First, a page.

Kid Galahad isn't exactly short of confidence. After an unbeaten 14-fight start to his professional career as well as training at the nationally renowned Ingle Gym and fighting in front of a terrestrial audience on Channel 5, it's easy to see why.
When speaking to Sky Sports, the 23-year-old from Sheffield exuded self-belief with every question asked. Apart from Cuban star Guillermo Rigondeaux, Galahad (real name Abdul Barry Awad) doesn't believe any man in the super-bantamweight division can hold a candle to him.
When Galahad talks, a whiff of Naseem Hamed, his inspiration, is in the air. Galahad remembers telling one of Britain's greatest sporting exports all about what he was going to do as a boxer after discovering the sport with a story that many fighters can empathise with.
"One day me and a friend of mine decided to go to a boxing gym in town. We wanted to get a bit bigger and put weight on because the area I'm from is full of trouble. So we went down and there was a ring in the gym which I used to mess about in.
"The trainer at the gym told me I should start boxing. Two to three days later I went to a Mosque, the same one that Naz goes to and I told him I was gonna start boxing and that I was gonna do this and that. He told me "If you want to be a world champion then you go and train with Brendan Ingle."
But first came a change in name.
"When I used to go round to Brendan and Dominic's they used to call me 'Barry the Arab' which isn't correct for nowadays. One day me and Brendan were watching the Elvis movie 'Kid Galahad' and Brendan said 'why don't you change your name to that?'"
Galahad had escaped the streets of Upperthorpe -'everyone was doing something illegal' to become part of a stable that had produced Hamed, Junior Witter, Ryan Rhodes, Johnny Nelson and Herol Graham. And whilst he insists on becoming his own man the inspiration of his idol is never far away, Galahad has lofty ambitions and conquering America is one of them.
"I'd love to achieve what he [Hamed] did in America, no-one's done what he did and in the way he did it. I once went on a trip to America with Kell Brook and there was one American guy we spoke to that said [impersonates American accent] 'Naz could talk the talk and walk the walk too.' That was Naz. No English fighter has done what he's done in America other than Lennox Lewis."
He then commented: "I think Naz could have been better than Floyd Mayweather Jr. How Mayweather and [Manny] Pacquiao are now I think Naz could've been bigger, he had more potential than any other fighter. There was nothing he couldn't do."
Comparisons to the somersaulting, leopard print trunks wearing showman do not bother Galahad. "I don't mind if they put me in a category next to a legend like Naz. He's England's best fighter of all-time." However he remains grounded and his vision is clear on what he has to do domestically before even considering the world stage.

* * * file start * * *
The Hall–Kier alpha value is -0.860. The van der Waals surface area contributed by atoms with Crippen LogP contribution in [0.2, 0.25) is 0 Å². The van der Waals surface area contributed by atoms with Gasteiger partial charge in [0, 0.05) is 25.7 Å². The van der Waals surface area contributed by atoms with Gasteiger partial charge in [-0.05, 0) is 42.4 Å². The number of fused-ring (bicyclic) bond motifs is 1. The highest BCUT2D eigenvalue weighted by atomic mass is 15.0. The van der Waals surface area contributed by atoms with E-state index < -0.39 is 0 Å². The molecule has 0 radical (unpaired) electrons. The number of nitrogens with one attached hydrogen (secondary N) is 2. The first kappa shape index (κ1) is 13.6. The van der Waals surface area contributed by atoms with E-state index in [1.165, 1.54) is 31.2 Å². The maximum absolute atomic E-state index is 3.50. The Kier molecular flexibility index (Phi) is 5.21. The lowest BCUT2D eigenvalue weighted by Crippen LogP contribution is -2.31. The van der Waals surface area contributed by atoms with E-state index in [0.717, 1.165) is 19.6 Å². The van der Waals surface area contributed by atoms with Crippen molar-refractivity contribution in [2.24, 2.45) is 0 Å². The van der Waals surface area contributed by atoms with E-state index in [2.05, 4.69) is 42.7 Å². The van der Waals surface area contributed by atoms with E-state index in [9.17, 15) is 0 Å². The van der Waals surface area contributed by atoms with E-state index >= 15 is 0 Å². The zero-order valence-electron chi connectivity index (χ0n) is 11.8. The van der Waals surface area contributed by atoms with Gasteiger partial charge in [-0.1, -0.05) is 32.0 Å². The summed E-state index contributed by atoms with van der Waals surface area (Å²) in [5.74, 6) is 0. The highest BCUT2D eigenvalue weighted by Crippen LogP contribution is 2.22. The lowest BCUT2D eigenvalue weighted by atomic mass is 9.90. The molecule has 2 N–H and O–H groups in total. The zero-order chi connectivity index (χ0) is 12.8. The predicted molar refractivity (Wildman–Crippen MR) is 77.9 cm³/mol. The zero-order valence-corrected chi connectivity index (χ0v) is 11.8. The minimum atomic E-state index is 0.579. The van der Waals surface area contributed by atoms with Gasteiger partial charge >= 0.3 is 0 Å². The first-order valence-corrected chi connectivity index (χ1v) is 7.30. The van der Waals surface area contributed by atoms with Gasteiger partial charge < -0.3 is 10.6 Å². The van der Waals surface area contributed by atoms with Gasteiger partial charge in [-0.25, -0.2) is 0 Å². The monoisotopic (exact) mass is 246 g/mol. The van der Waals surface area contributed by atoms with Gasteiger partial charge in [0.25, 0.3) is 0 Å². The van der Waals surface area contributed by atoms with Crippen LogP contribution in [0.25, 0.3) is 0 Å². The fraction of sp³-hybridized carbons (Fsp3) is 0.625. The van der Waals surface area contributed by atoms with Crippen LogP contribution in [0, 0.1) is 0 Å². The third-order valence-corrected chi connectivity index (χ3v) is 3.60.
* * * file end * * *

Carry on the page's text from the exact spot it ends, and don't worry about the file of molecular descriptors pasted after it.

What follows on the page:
In Britain, most conversations at super bantamweight consist of the careers and paths of Carl Frampton and Scott Quigg. A rivalry that has been built for so long that it now seems a fight is further away than ever before. Galahad believes it's only a matter of time before he proves to them and other domestic rivals such as Jazza Dickens that he is the best by far (Galahad and Dickens could meet in the new season for the British title).
"We're waiting on the purse bid results for my fight with Jazza Dickens. Do I see him as a rival? No. I'm on a different level to him and the same goes with Scott Quigg and Carl Frampton. When I eventually get in the ring with these guys I'll show it. When I get in the ring, I can figure you out and you won't be able to hit me. I'm too smart. I've got a boxing brain and I know how to use it.
"Rigondeaux's the main leader in this division. In three to four years time he'll be finished. As for the rest, Leo Santa Cruz is just a tough Mexican, Scott Quigg is just a tough come forward brawler and Frampton is just a tough Irish fighter that comes forward."
And when these fights to come along, Galahad is not interested in wars of attrition or taking part in fight of the year candidates.
"I'm in this game to give out as much punishment as I can and take the least in return," he said.
"I'm not in this game to come out battered and bruised. I'm not going to go in there and have a war and not come out after six rounds, I'd rather go 12 rounds and only get hit by one or two shots."
Not only does Galahad insist that he will become British and European champion by the start of next year but in due course he's keen to climb through the divisions all the way to lightweight. But he leaves all those decisions to the Ingles, including his manager John.
"Dominic and John are always telling me everything is about timing. John knows when it's right for me to fight. I'm only 23 and right now I just need to focus on me."